They say “love is blind” and I feel this doesn’t stop with romantic relationships. Family, friends and even dead celebrities… And believe me, I LOVE Marilyn. But she was by no means perfect. It’s slightly delusional to think she was an angel. But, I also think this is something many people actually like about her because it makes her relatable. More human if you will. But what is it about Marilyn Monroe that I dislike? What actions did she or didn’t she take that make me have some judgemental feelings towards her?
A quick disclaimer… I don’t completely feel like these events/qualities are ALL Marilyn’s fault and I will defend her on these points too, even if I don’t 100% agree. Read until the end before making comment on these “judgements”
Trigger warnings apply.
HER DEPENDENCE ON THE WRONG PEOPLE
Throughout Marilyn’s life, she had been let down by the people she loved the most. Her father, mother, grandparents, foster families… The list goes on. She clearly found it hard to maintain certain relationships and whenever true love, commitment and dedication reared their beautiful head Marilyn gripped it with both hands. And I don’t blame her. But I also feel this was her downfall.
My first issue with certain people is that she was PAYING them to be there for her. If she wasn’t paying them would they still have been as attentive? Maybe it was “stress tax”. More often than not they were paid the same (if not more) than she was.
In the early 1950s, Natasha Lytess was making more money than Marilyn was, earning $750 a week. There’s even a cancelled cheque made out to Paula Strasberg in 1960 for $10,000. In 1956, during the filming of The Prince and The Showgirl Marilyn insisted Paula be present. Lee Strasberg required that Paula receive $25,000 for ten weeks of work. She was ultimately paid $38,000 with Marilyn reducing her own salary in order to pay her.
Obviously, Marilyn had friends who were also her colleagues/employees such as Allan ‘Whitey’ Snyder and Ralph Roberts but they were paid for the services they delivered. But they weren’t paid to be around Marilyn and guide her in every life and career choice.
Not to mention they gave her little space to breathe… I feel this created more anxiety in her. I feel Marilyn was so desperate for emotional security that she was happy to literally PAY for it and let lines be crossed in the meantime.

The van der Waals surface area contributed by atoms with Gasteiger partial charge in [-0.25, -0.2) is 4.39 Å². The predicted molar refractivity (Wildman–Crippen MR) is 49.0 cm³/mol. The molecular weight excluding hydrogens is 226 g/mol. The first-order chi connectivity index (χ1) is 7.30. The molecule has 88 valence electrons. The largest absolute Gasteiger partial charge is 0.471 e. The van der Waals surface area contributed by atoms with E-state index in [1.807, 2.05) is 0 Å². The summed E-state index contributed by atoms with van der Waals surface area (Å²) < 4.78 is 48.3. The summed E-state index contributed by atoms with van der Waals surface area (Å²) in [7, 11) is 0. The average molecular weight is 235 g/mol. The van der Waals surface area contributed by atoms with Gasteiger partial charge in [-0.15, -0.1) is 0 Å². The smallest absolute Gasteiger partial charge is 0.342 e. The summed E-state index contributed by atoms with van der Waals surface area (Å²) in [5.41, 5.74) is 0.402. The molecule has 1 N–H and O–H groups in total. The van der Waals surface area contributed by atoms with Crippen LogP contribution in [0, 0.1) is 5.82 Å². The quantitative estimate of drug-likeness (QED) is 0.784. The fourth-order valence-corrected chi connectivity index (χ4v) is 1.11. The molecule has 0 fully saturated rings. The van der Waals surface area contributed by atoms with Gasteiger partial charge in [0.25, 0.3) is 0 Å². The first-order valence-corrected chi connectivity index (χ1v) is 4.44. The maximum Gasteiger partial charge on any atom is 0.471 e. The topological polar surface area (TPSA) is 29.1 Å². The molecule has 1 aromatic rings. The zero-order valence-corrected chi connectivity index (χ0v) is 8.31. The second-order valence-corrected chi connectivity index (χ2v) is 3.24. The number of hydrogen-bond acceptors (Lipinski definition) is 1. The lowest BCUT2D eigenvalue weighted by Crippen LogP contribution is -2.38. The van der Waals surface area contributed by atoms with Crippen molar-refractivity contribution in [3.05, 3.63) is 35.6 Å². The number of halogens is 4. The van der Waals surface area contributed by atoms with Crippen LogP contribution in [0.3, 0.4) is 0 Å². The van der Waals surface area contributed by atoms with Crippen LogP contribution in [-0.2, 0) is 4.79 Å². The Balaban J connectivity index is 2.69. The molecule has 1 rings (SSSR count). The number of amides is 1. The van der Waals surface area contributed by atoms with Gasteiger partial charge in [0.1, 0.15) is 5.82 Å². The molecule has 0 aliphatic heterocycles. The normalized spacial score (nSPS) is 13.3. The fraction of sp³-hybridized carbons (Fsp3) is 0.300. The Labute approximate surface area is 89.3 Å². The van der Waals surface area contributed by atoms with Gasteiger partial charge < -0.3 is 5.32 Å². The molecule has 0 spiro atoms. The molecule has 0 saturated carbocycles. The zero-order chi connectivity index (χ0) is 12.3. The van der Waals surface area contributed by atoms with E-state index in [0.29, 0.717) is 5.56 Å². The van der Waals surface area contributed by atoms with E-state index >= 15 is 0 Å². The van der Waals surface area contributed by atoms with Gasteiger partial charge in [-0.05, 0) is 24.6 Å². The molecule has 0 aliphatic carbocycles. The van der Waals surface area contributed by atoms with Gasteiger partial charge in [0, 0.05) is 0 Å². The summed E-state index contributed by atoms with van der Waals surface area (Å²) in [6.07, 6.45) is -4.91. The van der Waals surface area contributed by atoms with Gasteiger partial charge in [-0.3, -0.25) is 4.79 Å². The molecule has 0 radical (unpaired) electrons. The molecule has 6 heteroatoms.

For example, Lee and Paula Strasberg were her acting coaches. They were paid extraordinary sums (as shown above) to be with Marilyn on set although it created immense tension with the rest of her colleagues. Marilyn was willing to risk that. She’d dine and stay at their home. She was treated like a second daughter to them which must have been hard on their ACTUAL children. Let’s not forget they encouraged psychoanalysis which resulted in her taking prescription drugs… More on that later.
Another example was her psychoanalyst Ralph Greenson who saw or spoke to Marilyn several times a day. But this was not for social visits. It was paid work. Of course, it must have been hard on Greenson and his family to constantly live the life of Marilyn’s therapist but they still had her stay and dine in their home too. Marilyn depended on their sessions as well as the coaching of Paula and Lee Strasberg. Seeing the therapist and taking acting lessons with Lee and Paula brought up a lot of emotions for her, leading to the medication she would be prescribed.
REFUSAL TO STOP TAKING MEDS & DRINKING WHEN PREGNANT
When I fell pregnant there was no question I was going to give up the medication that could have caused harm to my baby. This is why I find it shocking that Marilyn didn’t despite being warned by her own Doctor.
By 1958, Marilyn was heavily dependent on her medication which at that time consisted of barbiturates.
According to Donald Spoto’s biography: “Both for sleep and as a tranquillizer, she had been taking Amytal, a brand name of the barbiturate amobarbital, and now she guiltily recalled Leon Krohn’s warning, as she wrote the Rostens: “Could I have killed it by taking all the Amytal on an empty stomach? I took some sherry wine also.” For weeks she was inconsolable, convinced that the drug abuse she now freely admitted had caused the spontaneous abortion.”
Dr Leon Krohn stated, “She often told me how she longed for a child, but I cautioned her that she would kill a baby with the drink and the pills—the effects of those barbiturates accumulated, I told her, and it would be impossible to predict when just one drink will then precipitate a spontaneous abortion.”
I feel, based on losing her baby in 1957, this was a careless error. One that, I am sure, hurt her immeasurably. But this is the sad tale of addiction and the naivety that it may not happen to you. I’m sure she didn’t feel she would be putting the baby at any risk. But it was and is not a risk ever worth taking. And I feel a huge deal of sadness for Marilyn. How much blame she must have put on herself when she lost that second child is inconceivable and possibly caused a huge amount of strain on her mental health and marriage with Arthur.